Frankia doesn't simply support van lifers by making living in a van possible but by making it downright comfy and enjoyable. The king of that category is the flagship 274-in (697-cm) Yucon 7.0 Lounge, which finds its legs on a Mercedes Sprinter 170 with super high roof. Loaded with space-optimizing innovations, this van follows directly in the footsteps of the FutureConcept layout that Frankia experimented with at last year's Düsseldorf Caravan Salon, abandoning the conventional camper van formula of rear bed-central kitchen/bathroom-front dining lounge for something more spacious and homey.
Frankia designers worked extensively on the eponymous lounge in the rear, where occupants enjoy an L-shaped sofa and plenty of elbow room. The versatile layout allows for both vis-a-vis seating around the removable pedestal table and multi-person sofa seating facing the passenger-side entertainment unit, much the way one would do in a residential living room or TV room.
The large, full-height media console includes a TV stand, bookshelf with retention straps, and hidden mobile charging compartments below hinged surfaces. It also conceals a pull-out table that serves as a handy coffee table for cocktails, game-day snacks and more. A wardrobe is integrated into the same wall console.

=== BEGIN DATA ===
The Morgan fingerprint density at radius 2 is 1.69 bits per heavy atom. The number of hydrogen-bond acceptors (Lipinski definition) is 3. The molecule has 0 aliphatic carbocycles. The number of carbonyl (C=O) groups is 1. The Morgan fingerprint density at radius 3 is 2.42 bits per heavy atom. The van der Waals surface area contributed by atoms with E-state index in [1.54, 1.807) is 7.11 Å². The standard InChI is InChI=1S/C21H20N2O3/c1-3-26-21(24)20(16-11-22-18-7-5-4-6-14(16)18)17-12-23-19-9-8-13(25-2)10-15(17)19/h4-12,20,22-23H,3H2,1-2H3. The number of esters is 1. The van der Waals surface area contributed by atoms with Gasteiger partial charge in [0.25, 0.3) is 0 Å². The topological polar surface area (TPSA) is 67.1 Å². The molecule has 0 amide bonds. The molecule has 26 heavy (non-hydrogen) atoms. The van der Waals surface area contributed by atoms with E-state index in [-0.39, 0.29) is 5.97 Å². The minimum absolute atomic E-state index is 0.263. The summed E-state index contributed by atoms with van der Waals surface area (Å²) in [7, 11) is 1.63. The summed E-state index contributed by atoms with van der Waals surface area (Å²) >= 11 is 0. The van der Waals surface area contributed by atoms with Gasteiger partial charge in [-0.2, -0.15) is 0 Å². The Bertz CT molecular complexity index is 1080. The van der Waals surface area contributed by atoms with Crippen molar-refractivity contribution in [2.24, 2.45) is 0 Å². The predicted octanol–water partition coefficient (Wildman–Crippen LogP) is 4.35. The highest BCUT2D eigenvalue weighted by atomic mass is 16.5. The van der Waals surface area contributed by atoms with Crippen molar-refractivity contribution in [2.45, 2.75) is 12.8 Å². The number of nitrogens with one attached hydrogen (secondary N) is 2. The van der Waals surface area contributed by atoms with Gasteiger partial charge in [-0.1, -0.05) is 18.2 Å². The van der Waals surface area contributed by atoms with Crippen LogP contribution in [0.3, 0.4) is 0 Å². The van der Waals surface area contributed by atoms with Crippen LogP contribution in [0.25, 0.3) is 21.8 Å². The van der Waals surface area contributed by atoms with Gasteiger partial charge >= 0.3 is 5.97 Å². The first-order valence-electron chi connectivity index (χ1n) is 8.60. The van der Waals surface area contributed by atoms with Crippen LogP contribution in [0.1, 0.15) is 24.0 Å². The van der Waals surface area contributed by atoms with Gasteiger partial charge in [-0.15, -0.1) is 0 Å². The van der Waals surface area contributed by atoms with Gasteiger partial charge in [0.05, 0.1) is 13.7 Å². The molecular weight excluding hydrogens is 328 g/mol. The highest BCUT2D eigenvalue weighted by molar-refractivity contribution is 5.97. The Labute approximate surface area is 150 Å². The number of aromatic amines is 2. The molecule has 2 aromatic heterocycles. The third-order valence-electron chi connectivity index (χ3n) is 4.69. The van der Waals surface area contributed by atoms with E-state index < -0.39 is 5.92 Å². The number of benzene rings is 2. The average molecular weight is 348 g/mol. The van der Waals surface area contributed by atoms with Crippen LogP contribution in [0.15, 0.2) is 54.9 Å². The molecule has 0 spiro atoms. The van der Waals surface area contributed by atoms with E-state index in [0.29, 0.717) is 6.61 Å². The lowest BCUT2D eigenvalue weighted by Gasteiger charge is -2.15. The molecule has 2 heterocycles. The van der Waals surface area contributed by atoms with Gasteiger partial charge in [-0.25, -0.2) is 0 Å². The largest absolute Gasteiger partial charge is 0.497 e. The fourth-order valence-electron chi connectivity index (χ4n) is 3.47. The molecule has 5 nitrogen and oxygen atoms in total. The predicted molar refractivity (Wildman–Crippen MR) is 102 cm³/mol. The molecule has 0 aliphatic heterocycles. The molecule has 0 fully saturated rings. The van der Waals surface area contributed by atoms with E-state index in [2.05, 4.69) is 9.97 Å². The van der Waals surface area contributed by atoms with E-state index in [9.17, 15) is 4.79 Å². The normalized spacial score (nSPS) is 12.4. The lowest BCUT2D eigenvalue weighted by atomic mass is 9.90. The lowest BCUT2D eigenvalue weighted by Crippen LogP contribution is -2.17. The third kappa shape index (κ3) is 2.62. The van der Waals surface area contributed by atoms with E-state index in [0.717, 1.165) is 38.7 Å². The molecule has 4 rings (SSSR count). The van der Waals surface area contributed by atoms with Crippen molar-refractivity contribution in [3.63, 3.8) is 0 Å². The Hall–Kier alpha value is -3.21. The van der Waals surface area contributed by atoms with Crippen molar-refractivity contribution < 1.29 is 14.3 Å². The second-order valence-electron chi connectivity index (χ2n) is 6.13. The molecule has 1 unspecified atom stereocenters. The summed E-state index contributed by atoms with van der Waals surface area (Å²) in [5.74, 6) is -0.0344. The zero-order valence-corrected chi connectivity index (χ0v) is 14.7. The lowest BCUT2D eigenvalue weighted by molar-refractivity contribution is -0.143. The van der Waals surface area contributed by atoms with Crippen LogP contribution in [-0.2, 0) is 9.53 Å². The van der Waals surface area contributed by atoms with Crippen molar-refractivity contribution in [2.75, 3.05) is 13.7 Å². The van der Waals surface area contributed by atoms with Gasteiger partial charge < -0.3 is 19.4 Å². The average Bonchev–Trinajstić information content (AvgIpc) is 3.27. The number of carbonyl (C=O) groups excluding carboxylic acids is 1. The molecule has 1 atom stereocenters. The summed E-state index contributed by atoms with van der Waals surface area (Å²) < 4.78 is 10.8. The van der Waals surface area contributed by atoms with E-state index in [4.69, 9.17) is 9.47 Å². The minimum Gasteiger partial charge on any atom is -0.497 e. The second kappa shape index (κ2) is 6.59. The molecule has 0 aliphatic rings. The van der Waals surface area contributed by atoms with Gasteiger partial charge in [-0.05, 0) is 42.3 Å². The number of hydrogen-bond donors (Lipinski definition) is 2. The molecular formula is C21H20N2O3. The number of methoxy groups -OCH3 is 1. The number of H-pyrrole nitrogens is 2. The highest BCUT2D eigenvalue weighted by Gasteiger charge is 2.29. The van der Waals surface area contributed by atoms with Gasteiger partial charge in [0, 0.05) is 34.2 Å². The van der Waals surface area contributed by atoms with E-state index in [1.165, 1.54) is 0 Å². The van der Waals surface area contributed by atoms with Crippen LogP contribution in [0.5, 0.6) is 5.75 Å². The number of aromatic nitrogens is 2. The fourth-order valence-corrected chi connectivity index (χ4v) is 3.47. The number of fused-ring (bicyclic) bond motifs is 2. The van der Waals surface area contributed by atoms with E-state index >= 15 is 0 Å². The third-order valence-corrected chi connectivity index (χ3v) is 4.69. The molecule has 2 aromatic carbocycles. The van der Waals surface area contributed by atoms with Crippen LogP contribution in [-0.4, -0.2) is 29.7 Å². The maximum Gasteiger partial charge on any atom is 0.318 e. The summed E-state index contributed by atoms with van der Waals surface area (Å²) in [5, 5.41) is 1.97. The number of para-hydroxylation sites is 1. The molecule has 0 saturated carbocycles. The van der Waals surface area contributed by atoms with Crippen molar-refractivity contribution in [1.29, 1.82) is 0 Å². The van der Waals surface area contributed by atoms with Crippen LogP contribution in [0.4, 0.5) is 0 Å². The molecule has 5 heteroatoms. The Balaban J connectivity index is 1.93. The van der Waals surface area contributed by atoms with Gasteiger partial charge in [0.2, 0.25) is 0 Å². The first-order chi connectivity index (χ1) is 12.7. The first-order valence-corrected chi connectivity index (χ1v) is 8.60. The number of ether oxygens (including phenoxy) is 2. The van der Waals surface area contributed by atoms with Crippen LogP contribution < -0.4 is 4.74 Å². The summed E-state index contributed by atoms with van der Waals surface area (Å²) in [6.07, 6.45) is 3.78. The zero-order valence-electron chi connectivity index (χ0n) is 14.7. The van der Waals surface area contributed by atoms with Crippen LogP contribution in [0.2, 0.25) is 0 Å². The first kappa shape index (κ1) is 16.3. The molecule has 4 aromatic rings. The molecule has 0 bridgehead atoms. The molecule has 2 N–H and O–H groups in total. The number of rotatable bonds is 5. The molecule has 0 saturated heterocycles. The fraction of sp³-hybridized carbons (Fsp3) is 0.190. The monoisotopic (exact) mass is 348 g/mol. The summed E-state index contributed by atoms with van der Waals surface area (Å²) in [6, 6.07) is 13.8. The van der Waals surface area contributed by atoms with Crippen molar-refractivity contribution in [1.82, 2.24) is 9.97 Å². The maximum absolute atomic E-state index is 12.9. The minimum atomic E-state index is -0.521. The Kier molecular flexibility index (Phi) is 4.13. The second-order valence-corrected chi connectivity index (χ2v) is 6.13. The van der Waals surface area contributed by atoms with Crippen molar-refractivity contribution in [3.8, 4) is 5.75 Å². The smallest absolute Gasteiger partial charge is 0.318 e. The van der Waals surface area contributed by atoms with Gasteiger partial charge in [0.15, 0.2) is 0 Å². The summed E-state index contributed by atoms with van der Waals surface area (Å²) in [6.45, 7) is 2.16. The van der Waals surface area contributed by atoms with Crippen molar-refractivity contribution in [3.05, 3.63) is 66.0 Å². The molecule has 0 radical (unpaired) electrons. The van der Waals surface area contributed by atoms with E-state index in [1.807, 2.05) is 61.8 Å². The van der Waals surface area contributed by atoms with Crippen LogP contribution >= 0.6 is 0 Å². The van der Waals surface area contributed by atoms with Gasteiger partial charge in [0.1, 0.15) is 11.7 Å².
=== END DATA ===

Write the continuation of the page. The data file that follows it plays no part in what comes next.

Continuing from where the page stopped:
Frankia's lounge layout appears to create a much more spacious and home-like feel than other camper van rear compartments, but it does come with one downside. The passenger-side media console cuts into the convertible bed width, so the 53 x 79-in (135 x 200-cm) longitudinal bed sleeps narrower than it needs to in a van load area that stretches up to 70 inches (179 cm) across. For comparison, the Winnebago Boldt Q70 BL, another new-Sprinter camper van with convertible longitudinal bed, offers 66 in (168 cm) of bed width. We do like Frankia's lounge better than the dual-sofa layout of the Boldt, though.